The Future of Content and Media: Talent and Empathy

From mainstream to emerging storytellers, the consistent message around content and media at SXSW 2016 was people—from the talent behind the content, to the people content is meant to reach. While technology platforms and channels were features of the conversations, they took a backseat to human connections.

While panels promised forecasting the future, the answer was that it has no solid end state. Instead, it’s continuing to adapt and flex to where audiences go. Channels and technology will continue to change. Time, usage, and even (or perhaps most importantly) business models will determine which endure, and which give way to others. Staying in front is vital, as is exploring how different channels can work for your brand. But it’s not the strategy.

Proprietary technologies are furthering change, as content, media and publishing companies experiment with platforms and models that can be replicated—and exported. From digital darlings like Vox Media, which introduced Chorus for Advertisers, to mainstays like The Washington Post, which (with the influence of Amazon) introduced Arc, emerging licensed platforms extend the role of content providers and publishers.

Unfortunately, all this change can often mean that brands are chasing consumers, and can result in intrusive strategies to reach people where branded content can’t easily find them, like messaging apps. But channels are the place for connection, not the connection itself.

So, what cuts through? It should be no surprise that it’s simply old-fashioned, high-quality storytelling.

And storytelling is about attracting people, not bombarding them. As one speaker, Jason Sperling eloquently phrased it, great content should be a “magnet, not a mallet.”

The talent of storytelling

With so many tools at our disposal these days—channels, technologies, platforms, data, measurement—the most valuable are the storytellers. Not just copywriters; not just people who understand the medium or the channel. Storytellers. Which means, hire the best storytellers.

Great storytellers understand where a brand’s story is ultimately going—and how daily parts of the telling help it get there. They find the element in the story that most matters to people—and adapt it to the places and platforms where they revel in those stories. They interpret and apply data, rather than just regurgitate it. And they know that a brand’s story is always in different stages of creation. And this takes great talent—an innate ability to extract the most poignant detail and tell it to the heart.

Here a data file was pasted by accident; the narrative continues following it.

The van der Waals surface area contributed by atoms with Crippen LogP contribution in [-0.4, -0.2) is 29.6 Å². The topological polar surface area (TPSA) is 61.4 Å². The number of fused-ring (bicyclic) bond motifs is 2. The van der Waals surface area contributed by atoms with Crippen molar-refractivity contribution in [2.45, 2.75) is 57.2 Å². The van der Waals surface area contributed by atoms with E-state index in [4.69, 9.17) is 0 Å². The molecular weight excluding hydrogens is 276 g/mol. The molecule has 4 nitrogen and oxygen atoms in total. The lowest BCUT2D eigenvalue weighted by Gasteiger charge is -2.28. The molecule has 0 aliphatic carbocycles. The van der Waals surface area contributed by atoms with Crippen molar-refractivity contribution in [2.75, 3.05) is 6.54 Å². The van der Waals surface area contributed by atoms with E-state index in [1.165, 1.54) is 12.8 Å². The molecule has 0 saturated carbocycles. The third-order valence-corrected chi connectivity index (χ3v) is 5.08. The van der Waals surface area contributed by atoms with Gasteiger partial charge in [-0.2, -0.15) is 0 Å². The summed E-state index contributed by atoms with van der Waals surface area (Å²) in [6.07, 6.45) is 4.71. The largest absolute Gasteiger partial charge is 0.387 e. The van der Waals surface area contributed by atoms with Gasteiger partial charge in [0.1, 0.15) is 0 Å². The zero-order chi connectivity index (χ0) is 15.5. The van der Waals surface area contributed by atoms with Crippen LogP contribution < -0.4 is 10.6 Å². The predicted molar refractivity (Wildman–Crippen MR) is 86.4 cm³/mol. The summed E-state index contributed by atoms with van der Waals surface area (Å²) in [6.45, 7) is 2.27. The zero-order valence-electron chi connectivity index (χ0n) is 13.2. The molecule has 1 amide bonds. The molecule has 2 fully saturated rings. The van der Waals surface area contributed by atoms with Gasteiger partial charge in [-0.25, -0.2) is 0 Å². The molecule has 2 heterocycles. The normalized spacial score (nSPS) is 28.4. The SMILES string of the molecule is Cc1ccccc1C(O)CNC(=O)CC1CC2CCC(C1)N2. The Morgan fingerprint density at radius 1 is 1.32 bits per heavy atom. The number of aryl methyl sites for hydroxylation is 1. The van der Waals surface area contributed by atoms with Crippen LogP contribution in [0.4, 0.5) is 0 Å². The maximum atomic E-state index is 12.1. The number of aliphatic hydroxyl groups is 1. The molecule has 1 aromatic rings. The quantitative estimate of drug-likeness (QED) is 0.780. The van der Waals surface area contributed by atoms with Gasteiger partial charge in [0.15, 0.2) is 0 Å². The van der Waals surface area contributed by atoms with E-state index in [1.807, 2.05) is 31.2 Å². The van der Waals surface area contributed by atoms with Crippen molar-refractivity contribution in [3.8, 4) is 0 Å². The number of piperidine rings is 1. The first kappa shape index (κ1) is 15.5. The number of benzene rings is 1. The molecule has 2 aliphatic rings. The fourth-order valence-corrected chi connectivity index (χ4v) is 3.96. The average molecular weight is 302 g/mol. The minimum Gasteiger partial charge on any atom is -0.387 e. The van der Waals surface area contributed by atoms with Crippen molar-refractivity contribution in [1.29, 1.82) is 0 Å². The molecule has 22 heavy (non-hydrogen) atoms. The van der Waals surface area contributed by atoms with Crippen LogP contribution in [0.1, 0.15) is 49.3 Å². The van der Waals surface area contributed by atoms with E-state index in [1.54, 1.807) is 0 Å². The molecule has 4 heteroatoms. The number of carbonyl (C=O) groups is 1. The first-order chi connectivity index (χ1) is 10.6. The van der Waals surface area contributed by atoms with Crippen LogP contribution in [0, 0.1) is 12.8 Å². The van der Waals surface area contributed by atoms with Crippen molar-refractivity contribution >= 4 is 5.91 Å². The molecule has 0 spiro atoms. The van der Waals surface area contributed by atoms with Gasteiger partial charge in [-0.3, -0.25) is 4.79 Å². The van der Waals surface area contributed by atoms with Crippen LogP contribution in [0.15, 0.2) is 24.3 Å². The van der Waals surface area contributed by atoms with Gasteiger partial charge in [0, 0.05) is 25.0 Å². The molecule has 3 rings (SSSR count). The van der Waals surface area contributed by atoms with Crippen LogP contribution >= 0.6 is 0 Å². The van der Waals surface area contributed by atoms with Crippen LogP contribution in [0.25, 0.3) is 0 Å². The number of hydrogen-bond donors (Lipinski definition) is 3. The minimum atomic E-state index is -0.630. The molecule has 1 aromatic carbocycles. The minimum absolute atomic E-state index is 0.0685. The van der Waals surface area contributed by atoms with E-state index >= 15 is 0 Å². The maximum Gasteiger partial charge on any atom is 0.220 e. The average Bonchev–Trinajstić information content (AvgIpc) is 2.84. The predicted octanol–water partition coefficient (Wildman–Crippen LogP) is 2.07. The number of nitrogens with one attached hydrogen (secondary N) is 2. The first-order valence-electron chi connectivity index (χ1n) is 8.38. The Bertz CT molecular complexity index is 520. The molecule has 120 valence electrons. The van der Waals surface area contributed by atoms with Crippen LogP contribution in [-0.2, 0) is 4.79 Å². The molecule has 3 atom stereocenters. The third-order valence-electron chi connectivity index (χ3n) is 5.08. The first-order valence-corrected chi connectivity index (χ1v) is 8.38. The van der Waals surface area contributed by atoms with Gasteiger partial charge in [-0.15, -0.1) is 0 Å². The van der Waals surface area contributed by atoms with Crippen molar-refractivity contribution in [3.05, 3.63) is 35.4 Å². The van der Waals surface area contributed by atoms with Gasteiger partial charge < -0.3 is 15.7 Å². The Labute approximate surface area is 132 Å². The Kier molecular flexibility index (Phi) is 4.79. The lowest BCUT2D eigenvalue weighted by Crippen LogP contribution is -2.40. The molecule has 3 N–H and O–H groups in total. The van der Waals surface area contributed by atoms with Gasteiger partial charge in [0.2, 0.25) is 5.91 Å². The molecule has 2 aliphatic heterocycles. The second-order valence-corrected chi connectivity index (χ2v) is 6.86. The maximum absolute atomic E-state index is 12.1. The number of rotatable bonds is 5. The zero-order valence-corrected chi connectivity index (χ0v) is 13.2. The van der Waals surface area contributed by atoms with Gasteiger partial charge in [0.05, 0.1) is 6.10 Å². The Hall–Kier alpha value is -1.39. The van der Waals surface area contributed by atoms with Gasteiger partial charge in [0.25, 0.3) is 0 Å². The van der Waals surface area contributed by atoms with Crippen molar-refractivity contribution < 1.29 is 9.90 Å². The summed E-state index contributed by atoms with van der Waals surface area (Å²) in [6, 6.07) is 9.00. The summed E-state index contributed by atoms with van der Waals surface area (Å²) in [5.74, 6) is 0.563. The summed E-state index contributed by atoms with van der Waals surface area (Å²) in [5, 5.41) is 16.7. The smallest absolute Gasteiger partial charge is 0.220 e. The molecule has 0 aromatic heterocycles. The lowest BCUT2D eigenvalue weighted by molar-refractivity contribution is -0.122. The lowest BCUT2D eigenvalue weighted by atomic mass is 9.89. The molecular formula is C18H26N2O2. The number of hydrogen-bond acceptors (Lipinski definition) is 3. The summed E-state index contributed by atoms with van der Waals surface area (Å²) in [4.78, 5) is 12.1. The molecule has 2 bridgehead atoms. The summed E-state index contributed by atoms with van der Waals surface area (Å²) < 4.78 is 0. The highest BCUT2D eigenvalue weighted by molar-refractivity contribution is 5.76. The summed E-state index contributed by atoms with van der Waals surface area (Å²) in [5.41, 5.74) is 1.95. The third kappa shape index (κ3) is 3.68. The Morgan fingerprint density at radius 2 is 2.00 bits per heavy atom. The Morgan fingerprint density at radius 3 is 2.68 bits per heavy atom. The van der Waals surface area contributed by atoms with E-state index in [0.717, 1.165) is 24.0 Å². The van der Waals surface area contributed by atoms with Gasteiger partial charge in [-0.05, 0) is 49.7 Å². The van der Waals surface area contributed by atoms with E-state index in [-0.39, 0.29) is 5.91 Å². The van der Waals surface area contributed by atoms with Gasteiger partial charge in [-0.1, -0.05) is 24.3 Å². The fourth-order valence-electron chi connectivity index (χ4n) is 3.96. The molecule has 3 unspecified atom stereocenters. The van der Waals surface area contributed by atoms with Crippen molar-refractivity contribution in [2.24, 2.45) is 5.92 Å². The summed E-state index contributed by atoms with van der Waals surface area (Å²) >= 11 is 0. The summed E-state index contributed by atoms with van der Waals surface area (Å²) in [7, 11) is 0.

When speaking about Creating the Modern Media Company at SXSW, Jim Bankoff, Chairman and CEO of Vox Media, listed great talent (and the diversity of that talent) as a critical pillar of both success and future-proofing. Great talent yields great quality. When paired with business focus—in Vox’s case, creating vertical brands like The Verge and Eater that tap into deep passions—you get content that people love.

Connection starts with empathy

Brands constantly talk about connection and engagement, but these terms are losing their significance now that random “likes” on social media are termed and measured as connection (or worse, human interaction). People are over-stimulated and over-saturated with bland content. What stands out is at once familiar as it is fresh—it taps into existing demand, but it’s told through a brand’s unique perspective.

At Buzzfeed’s The Future of Media Companies talk at SXSW, CMO/CCO Frank Cooper boiled the challenge down to creating “human connections at scale.” And the solution is empathy: I like or share it because it reflects me, my thinking, or my values; because it says something the people or communities I care about; or it’s made me think again and that says something about me when I share it. People need to see themselves in the content.

Finding new stories is great but ineffective when forced. Finding new ways to tell a story that people connect to is far more powerful—and sustainable. This is where data can help. Empathy that feels authentic is hard when brands are talking to broad sets of demographics. But as audience data becomes more refined, brands can find new interesting points of connection—it’s our values that connect us above any other metrics. This yields stories that are data-informed, not data-driven—a great storyteller can reach inside data for inspiration, and shape all manner of content from there.

And then, it just needs to be really good

A story told well removes any barriers between the teller and the listener. And that takes creative quality. This is especially true in the age of programmatic, in the age of too much data. Without a push on creativity, all efforts, no matter how highly targeted and studied, can fall into a sea of blandness.

SXSW provided more than enough thinking on content and branding, and no one solution. However, the most compelling speakers focused on creative execution: from National Geographic’s Joel Sartore who offered visual-storytelling inspiration, to Jason Sperling who published the first Instagram book, comprised of colorful graphic videos posted over 176 days. It all comes back to talented storytellers, because today’s audiences are constantly raising the bar, expecting content to be beautiful, imaginative, and thoughtful.

The changing media landscape is here to stay, but that very sense of transience is what can help fuel creativity. Great creativity takes time. And thought. And thinking ahead. And talent. It takes slowing down and fine tuning, so you can hurry up. This may take dedication, but it breeds experimentation and demands quality—and that bodes well for the future of storytelling.

Chief Content Officer